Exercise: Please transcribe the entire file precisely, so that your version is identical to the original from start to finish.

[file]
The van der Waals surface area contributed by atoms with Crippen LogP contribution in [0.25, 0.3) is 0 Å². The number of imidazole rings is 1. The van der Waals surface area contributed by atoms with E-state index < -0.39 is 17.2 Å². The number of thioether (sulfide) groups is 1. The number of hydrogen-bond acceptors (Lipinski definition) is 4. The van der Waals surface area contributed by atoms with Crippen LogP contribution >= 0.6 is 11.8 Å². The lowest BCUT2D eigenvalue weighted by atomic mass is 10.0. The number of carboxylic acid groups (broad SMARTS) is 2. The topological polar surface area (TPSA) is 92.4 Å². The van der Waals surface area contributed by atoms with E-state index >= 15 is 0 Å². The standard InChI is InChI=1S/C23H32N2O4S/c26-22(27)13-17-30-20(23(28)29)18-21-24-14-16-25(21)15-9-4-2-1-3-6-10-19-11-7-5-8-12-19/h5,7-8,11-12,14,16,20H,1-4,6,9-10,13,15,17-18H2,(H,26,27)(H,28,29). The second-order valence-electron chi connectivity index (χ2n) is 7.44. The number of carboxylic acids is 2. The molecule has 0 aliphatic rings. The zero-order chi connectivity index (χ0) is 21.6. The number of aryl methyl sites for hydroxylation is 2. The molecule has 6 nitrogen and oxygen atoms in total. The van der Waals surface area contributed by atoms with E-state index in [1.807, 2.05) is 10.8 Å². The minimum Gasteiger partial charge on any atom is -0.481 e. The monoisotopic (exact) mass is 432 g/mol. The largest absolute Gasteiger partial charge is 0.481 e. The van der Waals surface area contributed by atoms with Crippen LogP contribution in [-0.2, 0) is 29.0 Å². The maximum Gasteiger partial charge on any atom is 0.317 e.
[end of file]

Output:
The van der Waals surface area contributed by atoms with Crippen LogP contribution in [0.25, 0.3) is 0 Å². The number of imidazole rings is 1. The van der Waals surface area contributed by atoms with E-state index < -0.39 is 17.2 Å². The number of thioether (sulfide) groups is 1. The number of hydrogen-bond acceptors (Lipinski definition) is 4. The van der Waals surface area contributed by atoms with Crippen LogP contribution >= 0.6 is 11.8 Å². The lowest BCUT2D eigenvalue weighted by atomic mass is 10.0. The number of carboxylic acid groups (broad SMARTS) is 2. The topological polar surface area (TPSA) is 92.4 Å². The van der Waals surface area contributed by atoms with E-state index >= 15 is 0 Å². The standard InChI is InChI=1S/C23H32N2O4S/c26-22(27)13-17-30-20(23(28)29)18-21-24-14-16-25(21)15-9-4-2-1-3-6-10-19-11-7-5-8-12-19/h5,7-8,11-12,14,16,20H,1-4,6,9-10,13,15,17-18H2,(H,26,27)(H,28,29). The second-order valence-electron chi connectivity index (χ2n) is 7.44. The number of carboxylic acids is 2. The molecule has 0 aliphatic rings. The zero-order chi connectivity index (χ0) is 21.6. The number of aryl methyl sites for hydroxylation is 2. The molecule has 6 nitrogen and oxygen atoms in total. The van der Waals surface area contributed by atoms with E-state index in [1.807, 2.05) is 10.8 Å². The minimum Gasteiger partial charge on any atom is -0.481 e. The monoisotopic (exact) mass is 432 g/mol. The largest absolute Gasteiger partial charge is 0.481 e. The van der Waals surface area contributed by atoms with Crippen LogP contribution in [-0.2, 0) is 29.0 Å². The maximum Gasteiger partial charge on any atom is 0.317 e.